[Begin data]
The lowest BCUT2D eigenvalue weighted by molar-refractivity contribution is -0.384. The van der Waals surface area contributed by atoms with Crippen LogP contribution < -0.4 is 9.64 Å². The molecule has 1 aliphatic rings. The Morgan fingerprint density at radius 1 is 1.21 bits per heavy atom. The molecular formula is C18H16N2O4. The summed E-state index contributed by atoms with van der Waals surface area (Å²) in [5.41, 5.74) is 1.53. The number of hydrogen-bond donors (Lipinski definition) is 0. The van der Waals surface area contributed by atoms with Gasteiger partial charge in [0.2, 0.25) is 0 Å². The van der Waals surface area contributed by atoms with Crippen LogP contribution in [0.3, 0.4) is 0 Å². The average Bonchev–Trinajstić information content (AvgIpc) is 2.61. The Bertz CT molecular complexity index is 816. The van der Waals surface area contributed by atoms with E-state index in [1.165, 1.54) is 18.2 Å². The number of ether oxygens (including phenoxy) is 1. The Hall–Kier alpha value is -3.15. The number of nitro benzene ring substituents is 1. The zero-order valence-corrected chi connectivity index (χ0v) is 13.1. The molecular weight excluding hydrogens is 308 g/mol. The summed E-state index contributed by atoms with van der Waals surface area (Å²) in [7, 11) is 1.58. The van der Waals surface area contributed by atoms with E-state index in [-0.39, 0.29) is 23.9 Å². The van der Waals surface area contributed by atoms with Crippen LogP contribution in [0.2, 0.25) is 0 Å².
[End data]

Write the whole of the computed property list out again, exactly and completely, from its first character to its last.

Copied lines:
The lowest BCUT2D eigenvalue weighted by molar-refractivity contribution is -0.384. The van der Waals surface area contributed by atoms with Crippen LogP contribution < -0.4 is 9.64 Å². The molecule has 1 aliphatic rings. The Morgan fingerprint density at radius 1 is 1.21 bits per heavy atom. The molecular formula is C18H16N2O4. The summed E-state index contributed by atoms with van der Waals surface area (Å²) in [5.41, 5.74) is 1.53. The number of hydrogen-bond donors (Lipinski definition) is 0. The van der Waals surface area contributed by atoms with Gasteiger partial charge in [0.2, 0.25) is 0 Å². The van der Waals surface area contributed by atoms with Crippen LogP contribution in [0.3, 0.4) is 0 Å². The average Bonchev–Trinajstić information content (AvgIpc) is 2.61. The Bertz CT molecular complexity index is 816. The van der Waals surface area contributed by atoms with E-state index in [1.165, 1.54) is 18.2 Å². The number of ether oxygens (including phenoxy) is 1. The Hall–Kier alpha value is -3.15. The number of nitro benzene ring substituents is 1. The zero-order valence-corrected chi connectivity index (χ0v) is 13.1. The molecular weight excluding hydrogens is 308 g/mol. The summed E-state index contributed by atoms with van der Waals surface area (Å²) in [7, 11) is 1.58. The van der Waals surface area contributed by atoms with E-state index in [-0.39, 0.29) is 23.9 Å². The van der Waals surface area contributed by atoms with Crippen LogP contribution in [0.2, 0.25) is 0 Å².